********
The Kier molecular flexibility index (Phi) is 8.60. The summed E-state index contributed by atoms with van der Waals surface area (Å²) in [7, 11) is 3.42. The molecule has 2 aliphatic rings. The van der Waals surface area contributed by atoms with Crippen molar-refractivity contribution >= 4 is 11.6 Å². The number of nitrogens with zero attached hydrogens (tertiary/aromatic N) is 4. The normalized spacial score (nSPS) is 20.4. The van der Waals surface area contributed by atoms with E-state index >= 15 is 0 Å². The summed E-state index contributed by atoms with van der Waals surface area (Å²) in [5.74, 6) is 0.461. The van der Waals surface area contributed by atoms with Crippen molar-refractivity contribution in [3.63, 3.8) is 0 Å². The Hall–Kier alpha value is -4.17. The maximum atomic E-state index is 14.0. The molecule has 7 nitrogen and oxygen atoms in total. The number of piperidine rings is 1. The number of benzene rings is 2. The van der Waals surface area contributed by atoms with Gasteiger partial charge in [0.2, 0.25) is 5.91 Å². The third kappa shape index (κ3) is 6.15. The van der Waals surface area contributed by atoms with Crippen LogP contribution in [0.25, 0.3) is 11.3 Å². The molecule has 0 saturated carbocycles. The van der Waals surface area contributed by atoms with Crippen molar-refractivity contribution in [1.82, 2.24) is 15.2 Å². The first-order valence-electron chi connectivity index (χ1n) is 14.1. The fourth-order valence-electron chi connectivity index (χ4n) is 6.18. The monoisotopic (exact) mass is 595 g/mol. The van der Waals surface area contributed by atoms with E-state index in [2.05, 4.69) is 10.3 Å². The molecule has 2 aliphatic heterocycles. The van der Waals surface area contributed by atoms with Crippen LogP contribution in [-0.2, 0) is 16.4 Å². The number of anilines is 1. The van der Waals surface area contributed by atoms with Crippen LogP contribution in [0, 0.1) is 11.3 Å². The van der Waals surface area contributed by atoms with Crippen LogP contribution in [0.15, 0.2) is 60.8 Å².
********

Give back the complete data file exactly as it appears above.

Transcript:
The Kier molecular flexibility index (Phi) is 8.60. The summed E-state index contributed by atoms with van der Waals surface area (Å²) in [7, 11) is 3.42. The molecule has 2 aliphatic rings. The van der Waals surface area contributed by atoms with Crippen molar-refractivity contribution >= 4 is 11.6 Å². The number of nitrogens with zero attached hydrogens (tertiary/aromatic N) is 4. The normalized spacial score (nSPS) is 20.4. The van der Waals surface area contributed by atoms with E-state index >= 15 is 0 Å². The summed E-state index contributed by atoms with van der Waals surface area (Å²) in [5.74, 6) is 0.461. The van der Waals surface area contributed by atoms with Crippen molar-refractivity contribution in [3.63, 3.8) is 0 Å². The Hall–Kier alpha value is -4.17. The maximum atomic E-state index is 14.0. The molecule has 7 nitrogen and oxygen atoms in total. The number of piperidine rings is 1. The number of benzene rings is 2. The van der Waals surface area contributed by atoms with Gasteiger partial charge in [0.2, 0.25) is 5.91 Å². The third kappa shape index (κ3) is 6.15. The van der Waals surface area contributed by atoms with Crippen LogP contribution in [0.25, 0.3) is 11.3 Å². The molecule has 0 saturated carbocycles. The van der Waals surface area contributed by atoms with Crippen molar-refractivity contribution in [1.82, 2.24) is 15.2 Å². The first-order valence-electron chi connectivity index (χ1n) is 14.1. The fourth-order valence-electron chi connectivity index (χ4n) is 6.18. The monoisotopic (exact) mass is 595 g/mol. The van der Waals surface area contributed by atoms with E-state index in [2.05, 4.69) is 10.3 Å². The molecule has 2 aliphatic heterocycles. The van der Waals surface area contributed by atoms with Crippen LogP contribution in [-0.2, 0) is 16.4 Å². The number of anilines is 1. The van der Waals surface area contributed by atoms with Crippen LogP contribution in [0, 0.1) is 11.3 Å². The van der Waals surface area contributed by atoms with Crippen LogP contribution in [0.15, 0.2) is 60.8 Å².